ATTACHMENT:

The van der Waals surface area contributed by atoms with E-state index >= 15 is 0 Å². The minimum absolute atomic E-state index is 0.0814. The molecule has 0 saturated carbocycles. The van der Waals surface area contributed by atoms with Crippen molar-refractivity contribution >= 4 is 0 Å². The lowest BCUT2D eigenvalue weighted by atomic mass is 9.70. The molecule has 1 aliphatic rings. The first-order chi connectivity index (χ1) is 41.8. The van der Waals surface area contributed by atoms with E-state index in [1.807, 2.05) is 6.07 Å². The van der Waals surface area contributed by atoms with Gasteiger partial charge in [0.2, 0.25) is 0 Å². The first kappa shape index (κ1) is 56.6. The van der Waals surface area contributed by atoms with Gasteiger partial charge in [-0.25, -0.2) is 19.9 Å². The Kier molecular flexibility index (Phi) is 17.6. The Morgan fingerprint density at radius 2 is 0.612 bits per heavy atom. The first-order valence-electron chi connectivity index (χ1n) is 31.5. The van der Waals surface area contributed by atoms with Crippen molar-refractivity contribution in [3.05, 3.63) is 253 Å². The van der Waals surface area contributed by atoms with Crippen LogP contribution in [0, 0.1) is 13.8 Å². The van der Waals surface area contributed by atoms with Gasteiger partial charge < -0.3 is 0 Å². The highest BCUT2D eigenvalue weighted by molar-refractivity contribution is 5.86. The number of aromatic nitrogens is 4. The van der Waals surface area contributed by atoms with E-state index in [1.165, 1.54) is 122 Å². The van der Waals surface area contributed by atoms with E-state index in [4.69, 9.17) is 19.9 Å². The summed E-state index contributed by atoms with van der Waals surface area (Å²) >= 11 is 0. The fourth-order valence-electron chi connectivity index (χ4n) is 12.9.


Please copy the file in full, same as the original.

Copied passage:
The van der Waals surface area contributed by atoms with E-state index >= 15 is 0 Å². The minimum absolute atomic E-state index is 0.0814. The molecule has 0 saturated carbocycles. The van der Waals surface area contributed by atoms with Crippen molar-refractivity contribution >= 4 is 0 Å². The lowest BCUT2D eigenvalue weighted by atomic mass is 9.70. The molecule has 1 aliphatic rings. The first-order chi connectivity index (χ1) is 41.8. The van der Waals surface area contributed by atoms with E-state index in [1.807, 2.05) is 6.07 Å². The van der Waals surface area contributed by atoms with Gasteiger partial charge in [0.2, 0.25) is 0 Å². The first kappa shape index (κ1) is 56.6. The van der Waals surface area contributed by atoms with Gasteiger partial charge in [-0.25, -0.2) is 19.9 Å². The Kier molecular flexibility index (Phi) is 17.6. The Morgan fingerprint density at radius 2 is 0.612 bits per heavy atom. The first-order valence-electron chi connectivity index (χ1n) is 31.5. The van der Waals surface area contributed by atoms with Crippen molar-refractivity contribution in [3.05, 3.63) is 253 Å². The van der Waals surface area contributed by atoms with Crippen LogP contribution in [0, 0.1) is 13.8 Å². The van der Waals surface area contributed by atoms with Gasteiger partial charge < -0.3 is 0 Å². The highest BCUT2D eigenvalue weighted by molar-refractivity contribution is 5.86. The number of aromatic nitrogens is 4. The van der Waals surface area contributed by atoms with E-state index in [1.165, 1.54) is 122 Å². The van der Waals surface area contributed by atoms with E-state index in [4.69, 9.17) is 19.9 Å². The summed E-state index contributed by atoms with van der Waals surface area (Å²) >= 11 is 0. The fourth-order valence-electron chi connectivity index (χ4n) is 12.9.